Firstly, I don't see any benefit from the proposal. I don't think the 10% norm forms a major part of EA's public perception, so I don't believe tweaking it would make any difference. If anything 2%/8% makes it more weird (not least because it no longer matches the tithing norm). You haven't made any compelling argument for the reputational advantage to be gained either here or in your previous post, yet alone that this is the most effective way of gaining reputation.
Secondly, I don't see how you could implement it. GWWC exists because it presents a clear case for its pledge. We're not in a position to tell people how to allocate their donations, and I suspect that most people who have been convinced by the basic argument for effective giving will then not choose to allocate a fifth of their donations ineffectively for vague reputational reasons.
Thirdly, a major argument of EA is precisely that a huge benefit could be gained simply by reallocating donations from ineffective to effective causes.
"Our attempts in late 2021 and early 2022 to support top uni groups didn’t pay off as we hoped, and we passed on this strand of work to Open Philanthropy in early 2022."
"One downside of handing top university support over to Open Philanthropy is that they only supply funding to groups. We are beginning to investigate whether we can provide advice, support, and retreats to top university groups and group organizers of well established groups."
I'm a bit confused by this pair of points. What was the problem? Why was OP a better fit for this task? How is the support you're now looking to provide different from the support which didn't pay off as you had hoped? How will you avoid duplicating work with OP?
Disclaimer: I am a lawyer, but I am only able to advise on the law of England and Wales. I have no particular knowledge of the law of the Bahamas, New York or Delaware. What follows in any case are generic comments: any particular situation will depend on its own facts and you should take specific legal advice.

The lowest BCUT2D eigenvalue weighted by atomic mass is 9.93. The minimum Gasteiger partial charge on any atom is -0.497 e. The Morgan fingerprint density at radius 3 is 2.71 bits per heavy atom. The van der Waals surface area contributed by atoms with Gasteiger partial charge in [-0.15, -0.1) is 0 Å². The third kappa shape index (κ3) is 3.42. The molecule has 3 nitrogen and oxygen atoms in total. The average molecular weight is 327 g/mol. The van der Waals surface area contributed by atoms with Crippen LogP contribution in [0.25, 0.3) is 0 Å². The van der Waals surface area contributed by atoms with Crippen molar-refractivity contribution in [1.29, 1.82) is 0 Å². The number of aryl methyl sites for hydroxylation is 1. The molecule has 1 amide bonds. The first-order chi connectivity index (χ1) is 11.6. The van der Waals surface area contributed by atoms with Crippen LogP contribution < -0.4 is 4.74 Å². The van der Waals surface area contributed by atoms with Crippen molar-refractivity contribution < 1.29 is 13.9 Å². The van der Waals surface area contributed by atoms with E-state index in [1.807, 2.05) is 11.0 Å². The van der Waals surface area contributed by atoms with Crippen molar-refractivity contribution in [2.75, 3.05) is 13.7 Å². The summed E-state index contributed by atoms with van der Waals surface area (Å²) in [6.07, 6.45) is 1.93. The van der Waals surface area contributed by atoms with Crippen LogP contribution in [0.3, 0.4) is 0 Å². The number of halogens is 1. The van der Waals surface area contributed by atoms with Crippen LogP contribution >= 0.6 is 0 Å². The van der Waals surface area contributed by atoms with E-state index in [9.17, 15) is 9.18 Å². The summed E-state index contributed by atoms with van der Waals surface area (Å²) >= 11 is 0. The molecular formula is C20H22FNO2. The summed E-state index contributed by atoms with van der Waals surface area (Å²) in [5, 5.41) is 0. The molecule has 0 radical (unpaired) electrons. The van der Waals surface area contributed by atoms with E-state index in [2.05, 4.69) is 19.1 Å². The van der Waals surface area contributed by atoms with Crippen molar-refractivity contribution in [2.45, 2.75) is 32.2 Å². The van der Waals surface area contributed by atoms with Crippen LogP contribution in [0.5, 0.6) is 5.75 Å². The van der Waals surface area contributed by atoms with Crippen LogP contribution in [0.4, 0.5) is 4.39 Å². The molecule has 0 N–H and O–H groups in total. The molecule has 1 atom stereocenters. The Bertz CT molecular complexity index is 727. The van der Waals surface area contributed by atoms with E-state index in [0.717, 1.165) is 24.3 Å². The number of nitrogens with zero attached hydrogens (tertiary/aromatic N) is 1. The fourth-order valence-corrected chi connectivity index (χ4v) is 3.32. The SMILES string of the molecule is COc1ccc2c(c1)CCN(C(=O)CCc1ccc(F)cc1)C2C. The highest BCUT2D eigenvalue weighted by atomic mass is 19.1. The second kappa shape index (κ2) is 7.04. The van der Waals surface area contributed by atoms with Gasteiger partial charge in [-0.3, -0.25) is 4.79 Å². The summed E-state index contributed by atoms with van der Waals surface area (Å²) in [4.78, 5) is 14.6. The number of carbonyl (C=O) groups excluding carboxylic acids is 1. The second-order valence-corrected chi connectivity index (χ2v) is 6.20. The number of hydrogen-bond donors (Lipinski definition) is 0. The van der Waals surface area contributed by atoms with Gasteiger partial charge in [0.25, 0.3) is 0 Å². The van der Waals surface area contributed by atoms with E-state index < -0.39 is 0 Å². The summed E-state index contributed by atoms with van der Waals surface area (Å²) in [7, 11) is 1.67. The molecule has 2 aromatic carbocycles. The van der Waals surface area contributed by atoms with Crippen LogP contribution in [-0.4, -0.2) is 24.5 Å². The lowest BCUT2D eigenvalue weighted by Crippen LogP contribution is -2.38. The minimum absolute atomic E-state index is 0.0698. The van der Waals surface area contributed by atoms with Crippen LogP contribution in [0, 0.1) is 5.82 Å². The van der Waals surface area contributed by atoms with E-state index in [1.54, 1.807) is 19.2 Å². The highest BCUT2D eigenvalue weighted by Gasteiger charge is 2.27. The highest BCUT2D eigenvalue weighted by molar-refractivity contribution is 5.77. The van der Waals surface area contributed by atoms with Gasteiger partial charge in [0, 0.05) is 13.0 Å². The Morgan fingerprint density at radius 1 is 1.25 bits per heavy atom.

We have laws to decide what happens in this situation. These laws generally strike a reasonable balance between the interests of the various groups affected, which is necessarily complex given that some people are bound to get burnt in an insolvency. This will be a particularly complex case because of the numerous entities involved and the cross-jurisdictional elements.
There is probably a right answer. Charity trustees must use their funds for their charitable purposes, so unless they are obliged to return the funds, they may well be forbidden from doing so. If funds are returned, they must only returned to a person who can give good receipt for them, and there may be a dispute as to who that person is. I would suggest that no funds be returned until confirmation has been obtained from all relevant jurisdictions, and this may take some time. In particular, it's unclear to me how the US Attorney for SDNY is getting in on this.
In these circumstances, I would strongly suggest that for now, any funds which might be FTX customer funds or otherwise the proceeds of fraud should be held separately pending confirmation of the position. Where funds have already been disbursed it's probably unnecessary (and not legally possible) to require the grantees to return them, but having been put on notice that the funds may be the proceeds of fraud, making further disbursements risks an accessory liability (which may attach to the individuals responsible).
If a UK charity is uncertain how to proceed, it may well be worth consulting the Charity Commission. I think particularly it would be worthwhile getting the Charity Commission to approve anything which might look like a voluntary transfer (e.g. if the trustees were minded to comply with a request from a liquidator to return funds without being compelled to do so).
I'm afraid I think this is fundamentally the wrong way to look at it. If you make a grant £X to allow another organisation to buy an asset, the fact that the donee ends up with a valuable asset is obviously an argument in favour of the grant, but you've still made a grant for £X. You can't offset the value of the asset, because it isn't your asset.
It may be that in making the grant for £X, you're saving yourself making a series of future grants (in the case the cost of hiring venues for the conferences/retreats), and in that sense it may be financially advantageous, but you still have made a grant of £X, which needs to justified on its merits, just as you would have had to justify the counterfactual series of future grants. Fundamentally what seems to have happened here is that value of the events themselves has been taken for granted, even though they were being very significantly prefunded.
"CEA posts an annual update on the forum."